A Day in Great Falls, Suggested One-Day Activities and Itineraries

Daytriping Glacier National Park:

If your itinerary doesn’t allow for an extended stay at Glacier National Park, you can still pack the highlights of the park into one awe-inspiring day adventures from Great Falls.

Alternative One “The Action Hero”: If you are up for a fast-paced adventure, this is your itinerary. Get an early start and grab a good breakfast in Great Falls. There will be few eateries on your route. Head to the Many Glacier entrance to Glacier located in Babb, MT. Few would argue that Many Glacier is one of the most beautiful areas of the park and has the most epic hikes. Travel the I-15 to Montana Highway 44 to Montana Highway 89 route. This is the fastest route an you should reach the park entrance in under 3 hours. Choose between two iconic hikes Grinnell Glacier or Iceberg Lake; there is no wrong choice, both are strenuous but among the greatest hikes in the US. Both trails also offer prime wildlife viewing, but be certain to take bear spray.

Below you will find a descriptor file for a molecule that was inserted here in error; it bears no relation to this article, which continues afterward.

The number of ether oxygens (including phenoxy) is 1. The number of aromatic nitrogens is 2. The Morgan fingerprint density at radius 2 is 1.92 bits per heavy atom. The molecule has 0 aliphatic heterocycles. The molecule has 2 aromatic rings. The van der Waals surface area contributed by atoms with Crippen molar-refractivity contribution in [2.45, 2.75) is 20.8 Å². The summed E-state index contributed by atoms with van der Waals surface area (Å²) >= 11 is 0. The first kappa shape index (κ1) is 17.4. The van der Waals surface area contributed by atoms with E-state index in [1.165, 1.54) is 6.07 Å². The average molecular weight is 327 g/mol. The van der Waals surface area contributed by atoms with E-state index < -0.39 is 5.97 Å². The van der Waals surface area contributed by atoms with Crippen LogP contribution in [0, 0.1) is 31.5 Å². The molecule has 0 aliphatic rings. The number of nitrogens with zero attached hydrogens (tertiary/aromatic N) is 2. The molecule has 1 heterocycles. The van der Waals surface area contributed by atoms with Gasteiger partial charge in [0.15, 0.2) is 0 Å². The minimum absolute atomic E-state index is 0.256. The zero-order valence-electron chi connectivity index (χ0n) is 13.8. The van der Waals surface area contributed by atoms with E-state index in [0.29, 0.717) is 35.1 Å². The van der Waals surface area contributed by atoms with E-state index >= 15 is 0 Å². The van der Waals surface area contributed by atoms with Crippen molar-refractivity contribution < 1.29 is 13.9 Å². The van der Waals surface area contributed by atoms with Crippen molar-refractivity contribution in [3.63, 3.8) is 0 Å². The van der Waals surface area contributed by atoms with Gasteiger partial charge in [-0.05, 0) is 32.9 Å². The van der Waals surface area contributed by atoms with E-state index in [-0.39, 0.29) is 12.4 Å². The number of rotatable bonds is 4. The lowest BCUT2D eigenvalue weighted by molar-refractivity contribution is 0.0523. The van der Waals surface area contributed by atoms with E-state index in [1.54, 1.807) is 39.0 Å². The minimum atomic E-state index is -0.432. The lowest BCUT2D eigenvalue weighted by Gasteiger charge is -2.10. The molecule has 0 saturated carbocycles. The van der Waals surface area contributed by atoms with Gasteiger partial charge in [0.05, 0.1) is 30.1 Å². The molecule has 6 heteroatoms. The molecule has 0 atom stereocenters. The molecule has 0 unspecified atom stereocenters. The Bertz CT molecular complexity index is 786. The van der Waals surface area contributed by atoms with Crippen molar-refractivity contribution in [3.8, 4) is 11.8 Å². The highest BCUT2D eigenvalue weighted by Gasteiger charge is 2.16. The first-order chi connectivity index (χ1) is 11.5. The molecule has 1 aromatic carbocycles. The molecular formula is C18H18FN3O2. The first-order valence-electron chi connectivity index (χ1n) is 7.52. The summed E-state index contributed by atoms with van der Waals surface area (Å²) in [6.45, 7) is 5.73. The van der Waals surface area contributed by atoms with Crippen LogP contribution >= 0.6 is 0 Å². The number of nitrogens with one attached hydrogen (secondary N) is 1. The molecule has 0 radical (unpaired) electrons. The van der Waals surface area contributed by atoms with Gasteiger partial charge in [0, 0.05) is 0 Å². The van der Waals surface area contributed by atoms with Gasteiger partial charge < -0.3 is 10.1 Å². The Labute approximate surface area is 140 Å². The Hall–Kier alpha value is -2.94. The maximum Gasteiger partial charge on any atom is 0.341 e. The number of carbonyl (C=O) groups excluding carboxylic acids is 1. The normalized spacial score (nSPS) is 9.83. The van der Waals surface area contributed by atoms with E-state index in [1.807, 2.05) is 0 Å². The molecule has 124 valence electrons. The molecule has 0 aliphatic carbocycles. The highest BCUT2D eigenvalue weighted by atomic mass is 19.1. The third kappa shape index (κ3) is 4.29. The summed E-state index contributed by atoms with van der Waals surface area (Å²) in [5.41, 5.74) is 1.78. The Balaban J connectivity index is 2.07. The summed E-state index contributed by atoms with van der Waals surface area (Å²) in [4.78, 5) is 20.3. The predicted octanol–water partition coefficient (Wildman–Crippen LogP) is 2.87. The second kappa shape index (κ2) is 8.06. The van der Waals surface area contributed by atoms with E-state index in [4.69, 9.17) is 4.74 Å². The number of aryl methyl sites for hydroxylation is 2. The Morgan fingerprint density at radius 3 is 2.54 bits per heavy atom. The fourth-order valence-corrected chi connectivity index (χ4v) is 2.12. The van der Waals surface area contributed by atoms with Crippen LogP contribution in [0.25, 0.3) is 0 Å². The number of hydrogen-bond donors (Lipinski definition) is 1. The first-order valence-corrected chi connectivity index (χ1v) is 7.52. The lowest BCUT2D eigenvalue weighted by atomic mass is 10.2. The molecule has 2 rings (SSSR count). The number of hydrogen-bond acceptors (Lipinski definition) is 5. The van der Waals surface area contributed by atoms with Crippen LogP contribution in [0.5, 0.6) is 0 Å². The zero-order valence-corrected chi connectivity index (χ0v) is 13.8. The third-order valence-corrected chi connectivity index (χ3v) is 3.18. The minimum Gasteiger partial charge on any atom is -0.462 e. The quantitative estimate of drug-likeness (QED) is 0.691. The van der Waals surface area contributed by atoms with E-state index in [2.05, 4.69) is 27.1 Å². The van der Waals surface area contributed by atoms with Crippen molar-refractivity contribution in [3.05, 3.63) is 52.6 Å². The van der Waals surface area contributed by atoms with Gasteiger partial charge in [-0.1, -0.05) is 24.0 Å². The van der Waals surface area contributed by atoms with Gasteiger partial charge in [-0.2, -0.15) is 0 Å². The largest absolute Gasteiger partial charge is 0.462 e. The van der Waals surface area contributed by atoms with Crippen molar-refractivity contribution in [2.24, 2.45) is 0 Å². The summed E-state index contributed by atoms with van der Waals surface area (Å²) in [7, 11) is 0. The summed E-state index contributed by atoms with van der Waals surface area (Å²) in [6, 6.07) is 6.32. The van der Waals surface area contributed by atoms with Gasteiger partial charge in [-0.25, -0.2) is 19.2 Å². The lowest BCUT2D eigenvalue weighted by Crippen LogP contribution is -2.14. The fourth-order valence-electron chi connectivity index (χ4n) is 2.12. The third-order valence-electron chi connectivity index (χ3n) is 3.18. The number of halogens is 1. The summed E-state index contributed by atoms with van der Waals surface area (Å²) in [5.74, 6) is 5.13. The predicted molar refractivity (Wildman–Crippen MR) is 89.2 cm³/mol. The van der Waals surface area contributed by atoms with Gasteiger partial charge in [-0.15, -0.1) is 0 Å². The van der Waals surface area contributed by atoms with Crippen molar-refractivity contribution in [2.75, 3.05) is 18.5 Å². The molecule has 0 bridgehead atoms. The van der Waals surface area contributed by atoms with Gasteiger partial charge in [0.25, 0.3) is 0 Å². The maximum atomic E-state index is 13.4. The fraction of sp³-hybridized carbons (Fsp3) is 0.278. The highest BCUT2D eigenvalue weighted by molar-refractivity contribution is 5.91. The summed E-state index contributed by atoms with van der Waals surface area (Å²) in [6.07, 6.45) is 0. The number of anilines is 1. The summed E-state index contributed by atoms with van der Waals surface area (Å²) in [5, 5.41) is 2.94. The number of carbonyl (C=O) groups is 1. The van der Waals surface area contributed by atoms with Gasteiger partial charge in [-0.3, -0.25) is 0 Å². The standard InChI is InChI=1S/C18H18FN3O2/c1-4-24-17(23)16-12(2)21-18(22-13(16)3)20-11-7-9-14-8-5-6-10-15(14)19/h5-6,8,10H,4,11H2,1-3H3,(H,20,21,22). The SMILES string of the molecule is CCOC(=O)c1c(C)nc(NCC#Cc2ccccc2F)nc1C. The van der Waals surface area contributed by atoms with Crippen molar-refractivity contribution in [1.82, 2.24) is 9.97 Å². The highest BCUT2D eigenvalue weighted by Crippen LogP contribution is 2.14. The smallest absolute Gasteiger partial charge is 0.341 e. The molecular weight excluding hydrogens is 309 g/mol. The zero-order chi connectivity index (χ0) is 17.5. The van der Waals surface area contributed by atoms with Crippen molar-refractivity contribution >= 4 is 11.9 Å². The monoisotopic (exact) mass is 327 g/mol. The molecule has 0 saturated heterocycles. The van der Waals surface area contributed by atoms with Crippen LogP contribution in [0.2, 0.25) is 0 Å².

Following your hike, take the short drive to the village at St Mary’s. Choose any of the quant café’s but don’t miss the huckleberry pie. After a quick refueling stop, reenter the park at the St Mary’s entrance and travel the incomparable Going-to-the-Sun Road. Planning three hours for this 50 mile drive should give you time to stop and enjoy one of the most scenic roads in the world. Bring the camera for the dozens of spectacular waterfalls, glaciers and alpine wildlife that you will see along the way.

You will arrive in Apgar Village on the west side of the Going-to-the-Sun Road. This is a great place to grab dinner. It will be much faster to travel back to Great Falls via Montana Highway 2 than traveling back on the Going-to-the-Sun road. Several miles after going through the town of Essex, look for the Goat Lick pull-out. Bright white mountain goats can frequently be seen hear along the roadside.